In the course of 2016, a developer had submitted two separate applications for prior approval under Class P of Part 3 of Schedule 2 to the Town and Country Planning (General Permitted Development) (England) Order 2015 to convert the ground and first floors of an industrial warehouse of the Ravensdale Industrial Estate into residential flats. The Council purported to refuse one of those applications, but did so 57 days after the application, such that the decision to refuse was ineffective.
The developer subsequently converted the building into flats, and at the same carried out various external alternations and extensions for which it did not have planning permission.
The London Borough of Hackney refused to grant retrospective planning permission for the changes made and enforced against the development as a whole.
The developer appealed against the enforcement notices and an inquiry was held by the Secretary of State.
Following that Inquiry the inspector held that the use of the ground floor of the building was lawful by virtue of the deemed grant of planning permission under Class P, but that the first floor was not. Instead, she granted planning permission for the first floor under ground (a).
At this point, Hackney sought advice from fresh counsel, and brought challenges to the Inspector’s decision letter under sections 288 and 289 of the Town and Country Planning Act 1990.
Initially, those challenges were resisted in their entirety by both the Secretary of State and the developer. Following an oral hearing, permission was granted on all grounds by David Elvin QC (sitting as a deputy judge of the High Court) on 4 September 2020.
After the grant of permission the High Court handed down judgment in RSBS Developments Ltd v Secretary of State  EWHC 3077 (Admin). That case makes clear that where there is any unlawful development of a building prior to the implementation of a deemed grant of planning permission under the GPDO, the permission granted by the GPDO cannot be relied upon. Hackney amended its claim to reflect this judgment, in light of which both the Secretary of State and the developer consented to judgment on the 289 appeal.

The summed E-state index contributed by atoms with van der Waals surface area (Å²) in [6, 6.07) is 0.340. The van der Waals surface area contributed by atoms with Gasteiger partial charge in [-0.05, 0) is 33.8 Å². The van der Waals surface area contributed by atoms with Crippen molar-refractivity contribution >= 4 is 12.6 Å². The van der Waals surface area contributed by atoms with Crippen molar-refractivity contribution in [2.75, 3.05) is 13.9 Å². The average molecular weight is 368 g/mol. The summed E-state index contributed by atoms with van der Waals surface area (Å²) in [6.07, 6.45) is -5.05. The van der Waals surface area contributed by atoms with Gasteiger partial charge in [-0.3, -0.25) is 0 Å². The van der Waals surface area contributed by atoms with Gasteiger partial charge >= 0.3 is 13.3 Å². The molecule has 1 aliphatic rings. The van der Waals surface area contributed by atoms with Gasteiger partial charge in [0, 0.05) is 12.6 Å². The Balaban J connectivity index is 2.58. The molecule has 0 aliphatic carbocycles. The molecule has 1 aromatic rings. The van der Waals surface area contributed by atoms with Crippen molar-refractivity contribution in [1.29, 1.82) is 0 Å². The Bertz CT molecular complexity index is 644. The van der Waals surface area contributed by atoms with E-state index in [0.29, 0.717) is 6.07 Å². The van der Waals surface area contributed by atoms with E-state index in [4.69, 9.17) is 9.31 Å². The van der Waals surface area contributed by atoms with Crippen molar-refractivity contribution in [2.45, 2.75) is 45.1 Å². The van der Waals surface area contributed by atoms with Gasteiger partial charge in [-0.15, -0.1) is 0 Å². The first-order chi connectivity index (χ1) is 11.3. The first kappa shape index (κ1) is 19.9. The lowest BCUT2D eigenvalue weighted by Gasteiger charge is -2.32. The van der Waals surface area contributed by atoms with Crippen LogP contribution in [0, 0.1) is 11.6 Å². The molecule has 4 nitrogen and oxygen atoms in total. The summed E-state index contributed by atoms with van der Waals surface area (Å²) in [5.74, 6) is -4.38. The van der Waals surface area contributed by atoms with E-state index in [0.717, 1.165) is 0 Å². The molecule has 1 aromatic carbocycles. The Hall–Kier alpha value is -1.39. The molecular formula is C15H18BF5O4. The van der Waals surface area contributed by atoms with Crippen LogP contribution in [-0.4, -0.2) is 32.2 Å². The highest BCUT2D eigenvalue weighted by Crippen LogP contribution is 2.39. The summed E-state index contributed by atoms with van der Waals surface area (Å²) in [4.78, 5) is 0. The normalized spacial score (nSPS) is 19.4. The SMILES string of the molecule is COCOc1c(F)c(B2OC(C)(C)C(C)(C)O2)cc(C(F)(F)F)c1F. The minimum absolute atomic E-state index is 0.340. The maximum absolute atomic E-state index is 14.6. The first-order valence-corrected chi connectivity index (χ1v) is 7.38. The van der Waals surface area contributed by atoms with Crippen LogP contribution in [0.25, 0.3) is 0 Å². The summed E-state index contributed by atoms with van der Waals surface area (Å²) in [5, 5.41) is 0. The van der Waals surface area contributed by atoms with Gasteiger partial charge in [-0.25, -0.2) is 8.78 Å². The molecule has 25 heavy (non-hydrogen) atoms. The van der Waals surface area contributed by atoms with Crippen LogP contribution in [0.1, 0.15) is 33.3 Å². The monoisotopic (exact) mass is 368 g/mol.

The Secretary of State maintained his resistance to Hackney’s grounds relating to the Inspector’s approach to development plan policy, he agreed with Hackney’s submission that the admitted errors were such that they vitiated the decision letter as a whole and that it should be quashed.
The developer, however, maintained its resistance to the quashing of the permission for the first floor units.
Following a hearing on 9 March 2021, Lang J. allowed the claim on all grounds. She found that not only did the error regarding the lawful use of the ground floor vitiate the permission, but also accepted all of Hackney’s other grounds finding that:
(1) The Inspector had misinterpreted London Plan Policy 3.5. Specifically, she was wrong to hold that it did not apply to studio flats.
(2) The Inspector had failed to have regard to outlook, which she herself had described as a main issue, and to distinguish it from daylight/sunlight impacts. Policy DM2 of the Hackney DMLP made outlook a mandatory material consideration and it should have been taken into account.
(3) The Inspector failed to reach an overall conclusion on whether or not the development accorded with the development plan, read as a whole, and in doing so failed to apply the duty under section 38(6) of the Planning and Compulsory Purchase Act 2004.
The case highlights the importance of carefully complying with a deemed grant of planning permission under the GPDO, and of understanding the distinction between sections 288 and 289 challenges. It is also a helpful reminder of the dangers of advancing tenuous arguments regarding the construction of development plan policy at appeal.
Charles Streeten appeared for the successful Claimant/ Appellant, the London Borough of Hackney, instructed by Christine Stephenson of Hackney Legal Services
A copy of the judgment is available here.